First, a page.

When I started my foundation in art I was already quite ill, and I don’t know what kind of illness to call it but I was very depressed-stroke-anxious. I go to my foundation at art college and everyone was really expressive and doing their ‘passionate art’ but I seemed to have switched off that button completely. I became interested in community art — focusing away from my own work.
Matter is the inclusive magazine that treats brain injury with grace and good humourLaura Isabella —
“For me, the idea for Matter came from a desire to tell the stories of our members, and this special community, in an authentic and interesting way,” Laura Owens, Communications and Development Manager at Headway East London tells It’s Nice That. “Working in PR and marketing I spend a lot of my time writing about our work, however I always find the most powerful and interesting words I share are quotes that come directly from our members. Or I find that one of their artworks or poems will convey something much more powerfully than I could ever try to,” she tells us.
Illustrator Tor Brandt takes us to a private place of peace and tranquilityJosh Baines —
Tor Brandt’s found a place where he’ll always feel calm. “It’s a hill surrounded by open fields as far as the eye can see. The field has some frees, and the weather is warm without it being hot. There’s no one there but me, and some animals who may come and go as they please. While I’m on that hill, time stands still in the outside world, so I can stay there as long as I want without missing anything,” he says. “That last point is very important to me, because I always kind of feel like there isn’t time enough in reality.”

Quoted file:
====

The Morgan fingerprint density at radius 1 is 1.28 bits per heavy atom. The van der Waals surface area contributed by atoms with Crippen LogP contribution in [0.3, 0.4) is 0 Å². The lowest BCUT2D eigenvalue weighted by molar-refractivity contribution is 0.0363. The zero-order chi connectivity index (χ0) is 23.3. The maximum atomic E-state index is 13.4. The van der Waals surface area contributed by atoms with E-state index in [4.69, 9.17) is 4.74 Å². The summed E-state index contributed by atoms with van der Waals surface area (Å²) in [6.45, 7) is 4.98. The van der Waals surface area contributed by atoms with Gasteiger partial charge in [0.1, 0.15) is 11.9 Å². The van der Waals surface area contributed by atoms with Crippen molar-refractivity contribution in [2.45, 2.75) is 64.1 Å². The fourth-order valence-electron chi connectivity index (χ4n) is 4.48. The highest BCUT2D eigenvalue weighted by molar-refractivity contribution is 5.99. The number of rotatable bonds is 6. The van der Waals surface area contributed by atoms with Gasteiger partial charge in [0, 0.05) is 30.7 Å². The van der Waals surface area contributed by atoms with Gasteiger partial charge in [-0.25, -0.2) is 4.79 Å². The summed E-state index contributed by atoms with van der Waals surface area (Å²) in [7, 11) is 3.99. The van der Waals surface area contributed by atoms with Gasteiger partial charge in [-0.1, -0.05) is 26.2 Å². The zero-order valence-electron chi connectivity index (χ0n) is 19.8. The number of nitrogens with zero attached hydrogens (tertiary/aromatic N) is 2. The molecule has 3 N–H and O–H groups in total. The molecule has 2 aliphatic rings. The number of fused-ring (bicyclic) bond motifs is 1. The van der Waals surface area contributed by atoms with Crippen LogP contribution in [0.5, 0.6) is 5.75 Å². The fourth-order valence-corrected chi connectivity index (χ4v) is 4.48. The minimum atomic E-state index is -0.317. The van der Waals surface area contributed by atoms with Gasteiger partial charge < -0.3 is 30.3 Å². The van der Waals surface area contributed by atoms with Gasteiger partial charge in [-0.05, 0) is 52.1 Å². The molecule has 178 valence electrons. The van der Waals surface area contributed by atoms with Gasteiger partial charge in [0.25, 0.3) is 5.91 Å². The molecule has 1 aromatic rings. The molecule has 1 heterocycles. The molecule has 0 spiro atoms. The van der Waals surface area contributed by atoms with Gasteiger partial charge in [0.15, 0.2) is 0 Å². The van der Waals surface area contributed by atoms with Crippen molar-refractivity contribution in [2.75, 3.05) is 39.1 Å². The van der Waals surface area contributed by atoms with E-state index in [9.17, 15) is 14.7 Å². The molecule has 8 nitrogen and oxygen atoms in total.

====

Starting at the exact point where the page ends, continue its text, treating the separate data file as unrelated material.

For fashion designer Georgina Johnson strength means not being afraid to say noGeorgina Johnson —
Earlier this year, I prepared to bring out a capsule collection for Laundry Service, a brand I started on graduating in 2016 for my soon to be first stockist. One afternoon, I froze at my sewing machine at the thought of finishing something I’d initially given someone else to do. In that moment I realised I couldn’t do it. I couldn’t produce the collection that was draining all my part-time cash and my mind.